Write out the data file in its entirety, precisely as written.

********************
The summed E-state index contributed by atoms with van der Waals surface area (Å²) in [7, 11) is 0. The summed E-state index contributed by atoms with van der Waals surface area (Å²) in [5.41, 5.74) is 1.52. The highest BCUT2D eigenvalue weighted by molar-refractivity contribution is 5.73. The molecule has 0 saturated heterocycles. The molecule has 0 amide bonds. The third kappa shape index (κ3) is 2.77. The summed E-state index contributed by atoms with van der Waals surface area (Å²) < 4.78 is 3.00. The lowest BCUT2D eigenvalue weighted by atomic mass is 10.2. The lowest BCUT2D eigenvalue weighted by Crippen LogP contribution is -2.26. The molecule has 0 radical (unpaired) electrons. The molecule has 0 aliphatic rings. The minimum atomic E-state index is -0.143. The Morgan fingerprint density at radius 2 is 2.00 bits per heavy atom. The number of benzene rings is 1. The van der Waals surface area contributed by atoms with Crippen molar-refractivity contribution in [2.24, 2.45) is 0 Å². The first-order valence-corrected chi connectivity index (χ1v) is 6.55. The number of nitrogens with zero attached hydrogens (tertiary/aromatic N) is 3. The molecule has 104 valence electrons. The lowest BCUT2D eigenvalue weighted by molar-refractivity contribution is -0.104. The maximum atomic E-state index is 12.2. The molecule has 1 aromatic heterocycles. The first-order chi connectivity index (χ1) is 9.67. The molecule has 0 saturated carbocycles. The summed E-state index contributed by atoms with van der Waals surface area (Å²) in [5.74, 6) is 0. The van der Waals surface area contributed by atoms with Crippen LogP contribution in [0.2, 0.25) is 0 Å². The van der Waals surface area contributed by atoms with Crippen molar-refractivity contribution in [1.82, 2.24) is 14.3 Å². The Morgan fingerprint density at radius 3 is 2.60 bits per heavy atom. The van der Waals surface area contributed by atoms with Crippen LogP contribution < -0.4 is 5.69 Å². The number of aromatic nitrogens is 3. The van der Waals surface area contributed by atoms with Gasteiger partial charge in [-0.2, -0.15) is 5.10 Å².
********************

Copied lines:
The summed E-state index contributed by atoms with van der Waals surface area (Å²) in [7, 11) is 0. The summed E-state index contributed by atoms with van der Waals surface area (Å²) in [5.41, 5.74) is 1.52. The highest BCUT2D eigenvalue weighted by molar-refractivity contribution is 5.73. The molecule has 0 saturated heterocycles. The molecule has 0 amide bonds. The third kappa shape index (κ3) is 2.77. The summed E-state index contributed by atoms with van der Waals surface area (Å²) < 4.78 is 3.00. The lowest BCUT2D eigenvalue weighted by atomic mass is 10.2. The lowest BCUT2D eigenvalue weighted by Crippen LogP contribution is -2.26. The molecule has 0 radical (unpaired) electrons. The molecule has 0 aliphatic rings. The minimum atomic E-state index is -0.143. The Morgan fingerprint density at radius 2 is 2.00 bits per heavy atom. The number of benzene rings is 1. The van der Waals surface area contributed by atoms with Crippen molar-refractivity contribution in [2.24, 2.45) is 0 Å². The first-order valence-corrected chi connectivity index (χ1v) is 6.55. The number of nitrogens with zero attached hydrogens (tertiary/aromatic N) is 3. The molecule has 104 valence electrons. The lowest BCUT2D eigenvalue weighted by molar-refractivity contribution is -0.104. The maximum atomic E-state index is 12.2. The molecule has 1 aromatic heterocycles. The first-order chi connectivity index (χ1) is 9.67. The molecule has 0 saturated carbocycles. The summed E-state index contributed by atoms with van der Waals surface area (Å²) in [5.74, 6) is 0. The van der Waals surface area contributed by atoms with Crippen LogP contribution in [0.2, 0.25) is 0 Å². The van der Waals surface area contributed by atoms with Crippen molar-refractivity contribution in [1.82, 2.24) is 14.3 Å². The Morgan fingerprint density at radius 3 is 2.60 bits per heavy atom. The van der Waals surface area contributed by atoms with Crippen LogP contribution < -0.4 is 5.69 Å². The number of aromatic nitrogens is 3. The van der Waals surface area contributed by atoms with Gasteiger partial charge in [-0.2, -0.15) is 5.10 Å².